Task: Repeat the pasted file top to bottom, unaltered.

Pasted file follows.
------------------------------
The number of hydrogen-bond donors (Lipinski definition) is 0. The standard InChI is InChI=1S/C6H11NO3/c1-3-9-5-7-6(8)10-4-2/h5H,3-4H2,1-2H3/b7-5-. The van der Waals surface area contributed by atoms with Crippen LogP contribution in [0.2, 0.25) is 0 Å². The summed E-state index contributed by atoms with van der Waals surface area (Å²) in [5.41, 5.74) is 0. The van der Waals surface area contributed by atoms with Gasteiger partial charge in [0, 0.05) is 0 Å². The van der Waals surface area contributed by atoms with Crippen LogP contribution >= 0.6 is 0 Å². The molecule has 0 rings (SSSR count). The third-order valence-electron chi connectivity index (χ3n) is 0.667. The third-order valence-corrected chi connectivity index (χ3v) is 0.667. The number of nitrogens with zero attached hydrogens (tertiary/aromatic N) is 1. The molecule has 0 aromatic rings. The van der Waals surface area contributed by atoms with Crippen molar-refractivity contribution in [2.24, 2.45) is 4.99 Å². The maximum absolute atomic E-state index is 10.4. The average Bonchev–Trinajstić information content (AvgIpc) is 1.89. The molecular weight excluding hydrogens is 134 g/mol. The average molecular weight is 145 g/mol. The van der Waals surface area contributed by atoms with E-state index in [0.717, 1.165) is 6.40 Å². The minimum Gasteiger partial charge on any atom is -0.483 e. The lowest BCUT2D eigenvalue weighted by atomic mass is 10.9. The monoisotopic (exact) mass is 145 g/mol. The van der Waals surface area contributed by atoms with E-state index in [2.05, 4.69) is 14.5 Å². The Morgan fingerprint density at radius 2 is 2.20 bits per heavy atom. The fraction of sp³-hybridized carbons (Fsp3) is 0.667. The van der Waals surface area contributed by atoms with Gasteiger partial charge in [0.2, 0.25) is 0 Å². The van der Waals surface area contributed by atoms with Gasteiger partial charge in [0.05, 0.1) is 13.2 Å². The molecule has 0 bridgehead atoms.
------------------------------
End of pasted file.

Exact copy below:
The number of hydrogen-bond donors (Lipinski definition) is 0. The standard InChI is InChI=1S/C6H11NO3/c1-3-9-5-7-6(8)10-4-2/h5H,3-4H2,1-2H3/b7-5-. The van der Waals surface area contributed by atoms with Crippen LogP contribution in [0.2, 0.25) is 0 Å². The summed E-state index contributed by atoms with van der Waals surface area (Å²) in [5.41, 5.74) is 0. The van der Waals surface area contributed by atoms with Gasteiger partial charge in [0, 0.05) is 0 Å². The van der Waals surface area contributed by atoms with Crippen LogP contribution >= 0.6 is 0 Å². The molecule has 0 rings (SSSR count). The third-order valence-electron chi connectivity index (χ3n) is 0.667. The third-order valence-corrected chi connectivity index (χ3v) is 0.667. The number of nitrogens with zero attached hydrogens (tertiary/aromatic N) is 1. The molecule has 0 aromatic rings. The van der Waals surface area contributed by atoms with Crippen molar-refractivity contribution in [2.24, 2.45) is 4.99 Å². The maximum absolute atomic E-state index is 10.4. The average Bonchev–Trinajstić information content (AvgIpc) is 1.89. The molecular weight excluding hydrogens is 134 g/mol. The average molecular weight is 145 g/mol. The van der Waals surface area contributed by atoms with E-state index in [0.717, 1.165) is 6.40 Å². The minimum Gasteiger partial charge on any atom is -0.483 e. The lowest BCUT2D eigenvalue weighted by atomic mass is 10.9. The monoisotopic (exact) mass is 145 g/mol. The van der Waals surface area contributed by atoms with E-state index in [2.05, 4.69) is 14.5 Å². The Morgan fingerprint density at radius 2 is 2.20 bits per heavy atom. The fraction of sp³-hybridized carbons (Fsp3) is 0.667. The van der Waals surface area contributed by atoms with Gasteiger partial charge in [0.2, 0.25) is 0 Å². The van der Waals surface area contributed by atoms with Gasteiger partial charge in [0.05, 0.1) is 13.2 Å². The molecule has 0 bridgehead atoms.